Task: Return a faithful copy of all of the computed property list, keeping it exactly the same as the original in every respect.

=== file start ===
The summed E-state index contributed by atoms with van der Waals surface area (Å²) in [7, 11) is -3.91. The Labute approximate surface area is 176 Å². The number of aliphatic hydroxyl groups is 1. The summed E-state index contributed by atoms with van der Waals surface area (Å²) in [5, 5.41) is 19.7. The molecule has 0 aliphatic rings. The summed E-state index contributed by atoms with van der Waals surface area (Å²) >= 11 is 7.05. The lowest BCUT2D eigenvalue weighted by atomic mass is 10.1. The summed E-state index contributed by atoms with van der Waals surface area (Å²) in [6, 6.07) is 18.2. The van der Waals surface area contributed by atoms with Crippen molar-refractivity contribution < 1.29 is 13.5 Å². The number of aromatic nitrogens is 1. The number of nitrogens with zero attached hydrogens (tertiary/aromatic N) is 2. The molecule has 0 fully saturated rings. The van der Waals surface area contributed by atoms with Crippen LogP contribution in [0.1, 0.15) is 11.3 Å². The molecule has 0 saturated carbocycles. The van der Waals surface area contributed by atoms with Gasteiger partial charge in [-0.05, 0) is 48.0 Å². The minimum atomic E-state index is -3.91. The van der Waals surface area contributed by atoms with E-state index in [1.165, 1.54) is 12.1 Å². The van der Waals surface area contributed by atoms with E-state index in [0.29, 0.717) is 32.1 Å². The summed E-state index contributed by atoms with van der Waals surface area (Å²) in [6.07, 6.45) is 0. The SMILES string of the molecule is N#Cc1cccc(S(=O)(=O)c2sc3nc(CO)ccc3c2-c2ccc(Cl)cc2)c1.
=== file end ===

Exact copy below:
The summed E-state index contributed by atoms with van der Waals surface area (Å²) in [7, 11) is -3.91. The Labute approximate surface area is 176 Å². The number of aliphatic hydroxyl groups is 1. The summed E-state index contributed by atoms with van der Waals surface area (Å²) in [5, 5.41) is 19.7. The molecule has 0 aliphatic rings. The summed E-state index contributed by atoms with van der Waals surface area (Å²) >= 11 is 7.05. The lowest BCUT2D eigenvalue weighted by atomic mass is 10.1. The summed E-state index contributed by atoms with van der Waals surface area (Å²) in [6, 6.07) is 18.2. The van der Waals surface area contributed by atoms with Crippen molar-refractivity contribution < 1.29 is 13.5 Å². The number of aromatic nitrogens is 1. The number of nitrogens with zero attached hydrogens (tertiary/aromatic N) is 2. The molecule has 0 fully saturated rings. The van der Waals surface area contributed by atoms with Crippen LogP contribution in [0.1, 0.15) is 11.3 Å². The molecule has 0 saturated carbocycles. The van der Waals surface area contributed by atoms with Gasteiger partial charge in [-0.05, 0) is 48.0 Å². The minimum atomic E-state index is -3.91. The van der Waals surface area contributed by atoms with E-state index in [1.165, 1.54) is 12.1 Å². The van der Waals surface area contributed by atoms with E-state index in [0.29, 0.717) is 32.1 Å². The summed E-state index contributed by atoms with van der Waals surface area (Å²) in [6.07, 6.45) is 0. The SMILES string of the molecule is N#Cc1cccc(S(=O)(=O)c2sc3nc(CO)ccc3c2-c2ccc(Cl)cc2)c1.